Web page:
Driving Factors of Agrobiodiversity: Which Characteristics Influence Intra-Household Potato Diversity in the Peruvian Andes?
Sophia Lüttringhaus1, Severin Polreich2, Willy Pradel3, Victor Suarez3, Stef De Haan3
1HFFA Research GmbH, Germany
Domesticated potatoes (Solanum spp.) originated in the Andes. Genetic hotspots of this important staple food exist throughout the mountain range. The conservation of potato diversity (and agrobiodiversity in general) is necessary to ensure functioning ecosystems and food security. Sufficient genetic material is the backbone of evolution and breeding. Despite agricultural modernisation (by e.g. introducing improved potato varieties), smallholder farmers continue to cultivate a large number of potato landraces. The initiative Chirapaq Ñan promotes in situ conservation of such potato landraces and monitors some of their hotspots across the Andes. So far, the initiative's focus was cataloguing cultivated landraces and their genetic resources. Now, the better understanding of farmers' varietal choice is an additional aim. That is crucial to efficiently design and carry out in situ projects. This study contributes to these efforts by assessing socioeconomic and environmental characteristics, which influence farming households' potato diversity. After literature review and expert interviews, eleven independent variables of the domains location, household assets, potato production and cultural factors were chosen. A binary dependent variable assigning farmers with up to three landrace varieties to the low potato diversity group and the spare to the high diversity group was created. Subsequently we ran a binary logistic regression model with household data from two Central Andean Peruvian provinces. The International Potato Center (CIP) collected these data in production year 2011/12. Results showed that four variables have a significant impact on intra-household potato diversity. These are the province in which farmers reside, their wealth (measured by cows per household), their level of technology adoption (number of improved varieties per household), and their participation in potato fairs. This study provides an overview of possible incentives and disincentives of potato diversity. Future research should apply a mix of quantitative and qualitative methods to better capture and analyse farmers' intrinsic value systems regarding agrobiodiversity and changing varietal preferences.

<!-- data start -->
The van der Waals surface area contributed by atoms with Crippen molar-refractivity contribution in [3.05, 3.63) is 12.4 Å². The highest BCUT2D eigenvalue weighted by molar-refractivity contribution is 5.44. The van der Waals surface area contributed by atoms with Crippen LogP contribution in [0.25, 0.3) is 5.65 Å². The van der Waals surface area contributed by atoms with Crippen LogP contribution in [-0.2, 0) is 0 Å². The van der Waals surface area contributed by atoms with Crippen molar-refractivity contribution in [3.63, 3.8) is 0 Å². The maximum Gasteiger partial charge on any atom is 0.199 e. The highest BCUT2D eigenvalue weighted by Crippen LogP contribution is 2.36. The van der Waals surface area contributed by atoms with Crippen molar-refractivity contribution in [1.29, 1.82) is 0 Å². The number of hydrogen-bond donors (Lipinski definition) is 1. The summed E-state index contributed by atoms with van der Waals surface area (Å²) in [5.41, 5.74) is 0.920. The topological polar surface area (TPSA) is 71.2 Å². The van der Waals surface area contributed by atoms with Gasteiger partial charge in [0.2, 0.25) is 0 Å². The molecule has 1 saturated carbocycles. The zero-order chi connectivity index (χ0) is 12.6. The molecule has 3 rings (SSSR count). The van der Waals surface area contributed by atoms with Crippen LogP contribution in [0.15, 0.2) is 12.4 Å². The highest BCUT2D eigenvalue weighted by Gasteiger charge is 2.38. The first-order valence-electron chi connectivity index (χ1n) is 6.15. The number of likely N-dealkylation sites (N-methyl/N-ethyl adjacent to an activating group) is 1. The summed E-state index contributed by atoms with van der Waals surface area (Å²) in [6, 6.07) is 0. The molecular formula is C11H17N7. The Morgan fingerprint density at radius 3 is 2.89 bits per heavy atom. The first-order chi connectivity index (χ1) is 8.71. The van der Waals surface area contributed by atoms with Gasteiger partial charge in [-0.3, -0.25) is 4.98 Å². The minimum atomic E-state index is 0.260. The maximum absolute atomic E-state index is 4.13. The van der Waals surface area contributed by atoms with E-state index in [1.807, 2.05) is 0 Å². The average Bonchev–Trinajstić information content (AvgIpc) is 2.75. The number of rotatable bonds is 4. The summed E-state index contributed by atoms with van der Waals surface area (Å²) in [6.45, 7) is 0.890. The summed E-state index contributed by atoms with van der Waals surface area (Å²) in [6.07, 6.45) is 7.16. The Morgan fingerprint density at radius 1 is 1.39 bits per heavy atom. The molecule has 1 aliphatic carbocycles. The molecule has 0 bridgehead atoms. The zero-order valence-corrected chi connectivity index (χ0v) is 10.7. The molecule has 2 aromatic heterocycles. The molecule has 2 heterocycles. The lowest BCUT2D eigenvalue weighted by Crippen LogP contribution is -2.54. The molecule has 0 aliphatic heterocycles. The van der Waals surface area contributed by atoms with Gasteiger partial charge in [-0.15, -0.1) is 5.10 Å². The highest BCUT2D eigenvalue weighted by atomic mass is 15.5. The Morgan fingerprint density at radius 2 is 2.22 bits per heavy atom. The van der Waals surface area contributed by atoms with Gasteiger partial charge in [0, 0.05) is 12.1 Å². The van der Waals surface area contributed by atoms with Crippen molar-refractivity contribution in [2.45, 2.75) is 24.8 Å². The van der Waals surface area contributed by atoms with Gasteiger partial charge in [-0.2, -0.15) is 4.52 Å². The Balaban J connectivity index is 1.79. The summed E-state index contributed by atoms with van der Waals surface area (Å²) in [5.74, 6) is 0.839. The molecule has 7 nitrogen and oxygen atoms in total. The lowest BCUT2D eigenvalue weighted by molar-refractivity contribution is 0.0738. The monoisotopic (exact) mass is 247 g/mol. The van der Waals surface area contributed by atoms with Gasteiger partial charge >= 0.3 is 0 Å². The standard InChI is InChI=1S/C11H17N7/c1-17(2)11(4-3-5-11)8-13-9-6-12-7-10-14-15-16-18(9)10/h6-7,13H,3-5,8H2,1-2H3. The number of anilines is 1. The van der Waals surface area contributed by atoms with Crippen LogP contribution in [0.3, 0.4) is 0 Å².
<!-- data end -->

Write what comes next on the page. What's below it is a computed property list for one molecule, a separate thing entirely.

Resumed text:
Keywords: Andes, food security, genetic hotspots, in situ conservation, landraces, Peru, potato, smallholder farmers
Contact Address: Sophia Lüttringhaus, HFFA Research GmbH, Bülowstr. 66, 10783 Berlin, Germany, e-mail: sophia.luettringhausgmx.de